${n}_{\left(z\right)}={p}_{\left(z\right)}\text{\hspace{0.05em}}{n}_{Si}+\left(1-{p}_{\left(z\right)}\right){n}_{Air}$, (2)

where $p\left({z}_{i}\right)$ is the fill factor of the i-th slice. Therefore, we will proceed by calculating the unit cell shape based on Equation (1) and Equation (2), and compare the performance of the resulting NAL with the one with parabolic unit cell using in carrier media) using RCWA. While we use Equation (1) to estimate the required fill factor for each slice, we note that the RCWA calculation is based on the geometry in each layer (determined from Equation (2) as described in the next section), and not an effective index approximation, such as the Maxwell-Garnet or Bruggeman models for effective indexes [55] (which are only applicable to thick homogeneous mixtures of particles.

2.2. Smoothing Index Transition for the Unit Cell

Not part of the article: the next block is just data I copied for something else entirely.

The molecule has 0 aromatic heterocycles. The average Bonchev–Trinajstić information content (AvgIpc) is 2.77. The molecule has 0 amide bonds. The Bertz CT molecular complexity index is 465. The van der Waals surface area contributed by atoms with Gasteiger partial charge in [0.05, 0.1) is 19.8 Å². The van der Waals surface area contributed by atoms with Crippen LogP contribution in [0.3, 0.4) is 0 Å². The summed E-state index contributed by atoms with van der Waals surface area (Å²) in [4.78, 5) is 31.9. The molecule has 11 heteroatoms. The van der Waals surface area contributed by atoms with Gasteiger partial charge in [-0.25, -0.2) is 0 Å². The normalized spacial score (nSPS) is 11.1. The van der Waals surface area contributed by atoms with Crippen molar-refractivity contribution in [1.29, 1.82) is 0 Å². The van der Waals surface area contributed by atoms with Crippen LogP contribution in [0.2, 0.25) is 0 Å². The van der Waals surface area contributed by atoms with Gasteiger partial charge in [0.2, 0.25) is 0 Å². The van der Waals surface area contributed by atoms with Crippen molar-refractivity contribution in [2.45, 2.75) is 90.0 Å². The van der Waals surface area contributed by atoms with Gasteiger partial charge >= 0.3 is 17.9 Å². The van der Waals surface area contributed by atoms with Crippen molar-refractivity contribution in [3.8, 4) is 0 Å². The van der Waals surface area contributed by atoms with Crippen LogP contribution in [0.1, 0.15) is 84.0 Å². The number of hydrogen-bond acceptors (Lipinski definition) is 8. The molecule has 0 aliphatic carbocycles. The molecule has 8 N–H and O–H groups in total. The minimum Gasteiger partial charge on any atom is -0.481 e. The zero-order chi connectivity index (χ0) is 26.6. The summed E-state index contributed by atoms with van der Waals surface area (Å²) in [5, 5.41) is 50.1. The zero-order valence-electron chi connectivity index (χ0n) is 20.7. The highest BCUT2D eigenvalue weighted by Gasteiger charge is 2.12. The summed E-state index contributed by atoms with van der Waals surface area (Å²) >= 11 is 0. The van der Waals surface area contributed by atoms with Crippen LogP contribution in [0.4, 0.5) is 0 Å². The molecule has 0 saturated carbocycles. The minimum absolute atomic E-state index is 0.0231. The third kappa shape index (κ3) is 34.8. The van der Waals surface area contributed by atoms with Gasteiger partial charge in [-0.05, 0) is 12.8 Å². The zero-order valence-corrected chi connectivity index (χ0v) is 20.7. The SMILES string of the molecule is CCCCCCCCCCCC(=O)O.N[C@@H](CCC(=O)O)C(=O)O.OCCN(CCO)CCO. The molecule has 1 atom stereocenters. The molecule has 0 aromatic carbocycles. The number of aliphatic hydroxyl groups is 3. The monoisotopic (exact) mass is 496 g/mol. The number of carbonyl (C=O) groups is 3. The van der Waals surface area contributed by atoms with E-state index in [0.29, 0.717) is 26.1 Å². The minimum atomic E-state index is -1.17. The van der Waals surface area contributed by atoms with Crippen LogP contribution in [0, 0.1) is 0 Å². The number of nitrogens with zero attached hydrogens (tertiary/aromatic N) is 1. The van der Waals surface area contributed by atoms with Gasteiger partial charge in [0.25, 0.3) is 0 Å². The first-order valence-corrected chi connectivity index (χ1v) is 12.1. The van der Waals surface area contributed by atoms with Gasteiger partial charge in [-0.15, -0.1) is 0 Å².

Conventionally multilayered anti-reflection coatings are designed to cancel out the reflection for different wavelengths based on destructive interference of reflections. A more recent approach is deposition of thin film layers over substrate, gradually increasing the refractive index from air into the transmission medium. It is well-known that this approach allows broader wavelength range to pass as well as increasing the angular tolerance [4] [56]. Here, we use the same concept for designing unit cell profile of the NAL. For NALs, the index of each slice is determined by its fill-factor (Equation (2)). Therefore, as opposed to its composition, we have the freedom to minimize the reflection based on continuous variation of index and thickness of each slice along the unit cell. Our criteria for selecting the index (fill-factor) of each layer is based on the single layer ARC, in other words, the fill-factor of each layer is the geometrical mean of the layers immediately above and below: